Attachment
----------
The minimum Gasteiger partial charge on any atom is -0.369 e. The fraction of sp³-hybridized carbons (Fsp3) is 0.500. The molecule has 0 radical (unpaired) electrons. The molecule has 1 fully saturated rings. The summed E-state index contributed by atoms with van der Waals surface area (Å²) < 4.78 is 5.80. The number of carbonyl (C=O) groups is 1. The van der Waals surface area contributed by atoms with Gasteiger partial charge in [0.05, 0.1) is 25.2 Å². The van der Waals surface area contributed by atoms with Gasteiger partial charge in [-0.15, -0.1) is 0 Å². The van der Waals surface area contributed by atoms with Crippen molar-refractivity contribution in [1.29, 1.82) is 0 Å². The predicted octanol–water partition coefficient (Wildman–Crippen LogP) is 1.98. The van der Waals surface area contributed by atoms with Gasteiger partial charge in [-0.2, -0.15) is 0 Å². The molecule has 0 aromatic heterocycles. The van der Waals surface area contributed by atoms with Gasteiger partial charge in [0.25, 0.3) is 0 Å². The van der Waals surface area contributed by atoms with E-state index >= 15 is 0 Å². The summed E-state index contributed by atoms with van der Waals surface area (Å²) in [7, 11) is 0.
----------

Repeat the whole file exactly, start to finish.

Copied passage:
The minimum Gasteiger partial charge on any atom is -0.369 e. The fraction of sp³-hybridized carbons (Fsp3) is 0.500. The molecule has 0 radical (unpaired) electrons. The molecule has 1 fully saturated rings. The summed E-state index contributed by atoms with van der Waals surface area (Å²) < 4.78 is 5.80. The number of carbonyl (C=O) groups is 1. The van der Waals surface area contributed by atoms with Gasteiger partial charge in [0.05, 0.1) is 25.2 Å². The van der Waals surface area contributed by atoms with Gasteiger partial charge in [-0.15, -0.1) is 0 Å². The van der Waals surface area contributed by atoms with Crippen molar-refractivity contribution in [1.29, 1.82) is 0 Å². The predicted octanol–water partition coefficient (Wildman–Crippen LogP) is 1.98. The van der Waals surface area contributed by atoms with Gasteiger partial charge in [-0.2, -0.15) is 0 Å². The molecule has 0 aromatic heterocycles. The van der Waals surface area contributed by atoms with Gasteiger partial charge in [0.25, 0.3) is 0 Å². The van der Waals surface area contributed by atoms with E-state index >= 15 is 0 Å². The summed E-state index contributed by atoms with van der Waals surface area (Å²) in [7, 11) is 0.